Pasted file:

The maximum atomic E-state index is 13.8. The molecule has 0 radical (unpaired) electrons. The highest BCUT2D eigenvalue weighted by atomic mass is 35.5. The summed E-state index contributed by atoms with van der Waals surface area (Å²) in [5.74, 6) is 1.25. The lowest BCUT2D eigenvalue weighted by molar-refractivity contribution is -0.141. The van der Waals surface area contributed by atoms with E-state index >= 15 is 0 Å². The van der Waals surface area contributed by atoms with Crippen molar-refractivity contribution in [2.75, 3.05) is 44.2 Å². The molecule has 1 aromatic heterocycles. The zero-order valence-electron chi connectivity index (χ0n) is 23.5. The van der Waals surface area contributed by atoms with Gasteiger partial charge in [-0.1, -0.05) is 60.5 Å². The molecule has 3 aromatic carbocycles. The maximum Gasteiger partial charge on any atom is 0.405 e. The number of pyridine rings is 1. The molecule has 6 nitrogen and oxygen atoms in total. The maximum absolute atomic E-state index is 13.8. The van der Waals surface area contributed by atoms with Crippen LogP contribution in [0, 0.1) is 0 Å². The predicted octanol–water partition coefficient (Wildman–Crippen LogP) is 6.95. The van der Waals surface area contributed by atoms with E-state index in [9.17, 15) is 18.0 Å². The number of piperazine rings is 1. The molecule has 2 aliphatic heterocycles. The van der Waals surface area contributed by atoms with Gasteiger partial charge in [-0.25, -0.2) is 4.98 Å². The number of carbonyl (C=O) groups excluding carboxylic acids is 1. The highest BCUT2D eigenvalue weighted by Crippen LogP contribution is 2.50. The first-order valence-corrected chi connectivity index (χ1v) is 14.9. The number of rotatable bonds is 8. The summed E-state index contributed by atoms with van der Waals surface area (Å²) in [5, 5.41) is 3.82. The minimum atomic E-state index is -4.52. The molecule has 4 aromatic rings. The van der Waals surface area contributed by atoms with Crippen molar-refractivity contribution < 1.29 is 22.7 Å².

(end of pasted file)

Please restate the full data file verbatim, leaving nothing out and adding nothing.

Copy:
The maximum atomic E-state index is 13.8. The molecule has 0 radical (unpaired) electrons. The highest BCUT2D eigenvalue weighted by atomic mass is 35.5. The summed E-state index contributed by atoms with van der Waals surface area (Å²) in [5.74, 6) is 1.25. The lowest BCUT2D eigenvalue weighted by molar-refractivity contribution is -0.141. The van der Waals surface area contributed by atoms with E-state index >= 15 is 0 Å². The van der Waals surface area contributed by atoms with Crippen molar-refractivity contribution in [2.75, 3.05) is 44.2 Å². The molecule has 1 aromatic heterocycles. The zero-order valence-electron chi connectivity index (χ0n) is 23.5. The van der Waals surface area contributed by atoms with Gasteiger partial charge in [-0.1, -0.05) is 60.5 Å². The molecule has 3 aromatic carbocycles. The maximum Gasteiger partial charge on any atom is 0.405 e. The number of pyridine rings is 1. The molecule has 6 nitrogen and oxygen atoms in total. The maximum absolute atomic E-state index is 13.8. The van der Waals surface area contributed by atoms with Crippen LogP contribution in [0, 0.1) is 0 Å². The predicted octanol–water partition coefficient (Wildman–Crippen LogP) is 6.95. The van der Waals surface area contributed by atoms with E-state index in [9.17, 15) is 18.0 Å². The number of piperazine rings is 1. The molecule has 2 aliphatic heterocycles. The van der Waals surface area contributed by atoms with Gasteiger partial charge in [-0.25, -0.2) is 4.98 Å². The number of carbonyl (C=O) groups excluding carboxylic acids is 1. The highest BCUT2D eigenvalue weighted by Crippen LogP contribution is 2.50. The first-order valence-corrected chi connectivity index (χ1v) is 14.9. The number of rotatable bonds is 8. The summed E-state index contributed by atoms with van der Waals surface area (Å²) in [5, 5.41) is 3.82. The minimum atomic E-state index is -4.52. The molecule has 4 aromatic rings. The van der Waals surface area contributed by atoms with Crippen molar-refractivity contribution < 1.29 is 22.7 Å².